ctaylor ctaylor - 4 years ago 145
Javascript Question

Check if a string is composed of all unique characters-- not equal to operator in JavaScript

I have written the following code to check if a string is composed of all unique characters

function isUnique(string) {
var charMap = {};
for(var i= 0; i < string.length; i++) {
if (charMap[string[i]] != null) {
charMap[string[i]] = 1;
return false;
} else {
charMap[string[i]] = 0;
}
}
return true;
}


This works when I run it, however, my linter is recommending I use "!==" rather than "!=" to compare to null.

if I change this line to
if (charMap[string[i]] !== null) {
, The code stops working and returns false regardless.

If I change this line to
if (charMap[string[i]]) {
(which I think should be the same), the function returns true regardless.

Can someone please give a plain text explanation of the differences between these three? I may be making a silly mistake in thinking they are similar so please bear with me.

Answer Source

There are two values in JavaScript which are very similar to each other: undefined and null.

undefined is the default state of all variables, including the value of unknown properties in an object.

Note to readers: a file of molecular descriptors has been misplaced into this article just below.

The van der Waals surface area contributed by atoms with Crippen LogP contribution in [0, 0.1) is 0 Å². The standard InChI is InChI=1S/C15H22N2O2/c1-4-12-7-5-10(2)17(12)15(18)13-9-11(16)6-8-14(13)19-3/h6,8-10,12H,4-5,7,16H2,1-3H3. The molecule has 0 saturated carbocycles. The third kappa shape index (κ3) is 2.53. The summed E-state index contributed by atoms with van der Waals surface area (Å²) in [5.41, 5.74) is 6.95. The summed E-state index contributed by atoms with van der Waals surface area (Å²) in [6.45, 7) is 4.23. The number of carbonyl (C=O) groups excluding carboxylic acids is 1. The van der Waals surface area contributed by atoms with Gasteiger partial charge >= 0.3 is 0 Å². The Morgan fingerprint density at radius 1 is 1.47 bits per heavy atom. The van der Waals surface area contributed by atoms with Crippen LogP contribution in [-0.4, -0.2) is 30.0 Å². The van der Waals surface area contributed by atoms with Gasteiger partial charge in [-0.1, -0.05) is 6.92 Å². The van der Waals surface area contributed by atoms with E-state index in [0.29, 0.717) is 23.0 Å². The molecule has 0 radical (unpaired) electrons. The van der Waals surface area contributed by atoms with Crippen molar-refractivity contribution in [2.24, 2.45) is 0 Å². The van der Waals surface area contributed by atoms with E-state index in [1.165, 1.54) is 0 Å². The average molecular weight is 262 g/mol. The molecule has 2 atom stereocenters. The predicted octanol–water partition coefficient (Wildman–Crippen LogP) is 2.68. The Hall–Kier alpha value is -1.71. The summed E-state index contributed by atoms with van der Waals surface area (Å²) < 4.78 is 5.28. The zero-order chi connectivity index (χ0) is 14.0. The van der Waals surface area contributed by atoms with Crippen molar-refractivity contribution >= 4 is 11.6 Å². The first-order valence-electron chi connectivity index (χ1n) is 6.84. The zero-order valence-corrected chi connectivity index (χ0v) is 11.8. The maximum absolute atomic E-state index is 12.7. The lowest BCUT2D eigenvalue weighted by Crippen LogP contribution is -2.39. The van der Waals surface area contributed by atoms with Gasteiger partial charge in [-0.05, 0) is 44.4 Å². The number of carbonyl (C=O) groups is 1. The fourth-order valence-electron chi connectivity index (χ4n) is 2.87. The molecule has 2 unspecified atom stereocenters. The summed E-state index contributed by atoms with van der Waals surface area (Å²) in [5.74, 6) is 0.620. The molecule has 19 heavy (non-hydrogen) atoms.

var x;
console.log(x); // undefined

var obj = {
  a: 1
};
console.log(obj.b); // undefined

null is a value you can assign to something. It's generally used to imply that a value is purposefully non-existent.

When doing a weak comparison against null (!= null), it's the equivalent of doing:

x !== null && x !== undefined

By changing your code to

if (charMap[string[i]] !== null) {

you're omitting the check for undefined, which is what you really wanted in the first place.

Next, you tried

if (charMap[string[i]]) {

This checks to see if the value is "truthy". Basically, it translates to:

x !== false && x !== null && x !== undefined && x !== '' && x !== 0

That last clause is what's catching you. You initialize the value to 0 to start with but your code will never catch that.

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